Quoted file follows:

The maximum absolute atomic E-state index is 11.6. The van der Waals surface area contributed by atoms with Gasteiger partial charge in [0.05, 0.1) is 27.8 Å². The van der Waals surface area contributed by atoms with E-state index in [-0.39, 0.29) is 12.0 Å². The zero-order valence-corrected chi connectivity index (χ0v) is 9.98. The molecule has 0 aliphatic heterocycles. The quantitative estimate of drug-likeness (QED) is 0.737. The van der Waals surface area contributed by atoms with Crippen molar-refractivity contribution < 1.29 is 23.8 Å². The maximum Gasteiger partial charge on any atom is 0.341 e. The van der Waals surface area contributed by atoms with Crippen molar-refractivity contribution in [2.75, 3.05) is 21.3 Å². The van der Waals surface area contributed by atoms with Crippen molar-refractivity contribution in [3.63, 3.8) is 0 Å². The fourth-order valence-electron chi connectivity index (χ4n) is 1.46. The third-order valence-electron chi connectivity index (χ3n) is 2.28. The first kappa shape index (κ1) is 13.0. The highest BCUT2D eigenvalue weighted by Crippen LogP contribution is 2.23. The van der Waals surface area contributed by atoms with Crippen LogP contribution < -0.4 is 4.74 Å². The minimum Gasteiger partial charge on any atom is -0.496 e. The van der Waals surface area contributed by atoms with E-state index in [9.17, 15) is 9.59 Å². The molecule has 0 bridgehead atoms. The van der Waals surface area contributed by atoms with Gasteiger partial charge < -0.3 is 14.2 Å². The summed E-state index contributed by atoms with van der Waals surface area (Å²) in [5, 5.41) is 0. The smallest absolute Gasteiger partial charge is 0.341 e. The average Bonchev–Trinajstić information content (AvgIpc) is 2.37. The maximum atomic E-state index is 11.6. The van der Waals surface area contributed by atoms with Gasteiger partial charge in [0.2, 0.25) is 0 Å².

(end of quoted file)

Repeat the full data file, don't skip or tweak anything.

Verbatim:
The maximum absolute atomic E-state index is 11.6. The van der Waals surface area contributed by atoms with Gasteiger partial charge in [0.05, 0.1) is 27.8 Å². The van der Waals surface area contributed by atoms with E-state index in [-0.39, 0.29) is 12.0 Å². The zero-order valence-corrected chi connectivity index (χ0v) is 9.98. The molecule has 0 aliphatic heterocycles. The quantitative estimate of drug-likeness (QED) is 0.737. The van der Waals surface area contributed by atoms with Crippen molar-refractivity contribution < 1.29 is 23.8 Å². The maximum Gasteiger partial charge on any atom is 0.341 e. The van der Waals surface area contributed by atoms with Crippen molar-refractivity contribution in [2.75, 3.05) is 21.3 Å². The van der Waals surface area contributed by atoms with Crippen molar-refractivity contribution in [3.63, 3.8) is 0 Å². The fourth-order valence-electron chi connectivity index (χ4n) is 1.46. The third-order valence-electron chi connectivity index (χ3n) is 2.28. The first kappa shape index (κ1) is 13.0. The highest BCUT2D eigenvalue weighted by Crippen LogP contribution is 2.23. The van der Waals surface area contributed by atoms with Crippen LogP contribution < -0.4 is 4.74 Å². The minimum Gasteiger partial charge on any atom is -0.496 e. The van der Waals surface area contributed by atoms with E-state index in [9.17, 15) is 9.59 Å². The molecule has 0 bridgehead atoms. The van der Waals surface area contributed by atoms with Gasteiger partial charge < -0.3 is 14.2 Å². The summed E-state index contributed by atoms with van der Waals surface area (Å²) in [5, 5.41) is 0. The smallest absolute Gasteiger partial charge is 0.341 e. The average Bonchev–Trinajstić information content (AvgIpc) is 2.37. The maximum atomic E-state index is 11.6. The van der Waals surface area contributed by atoms with Gasteiger partial charge in [0.2, 0.25) is 0 Å².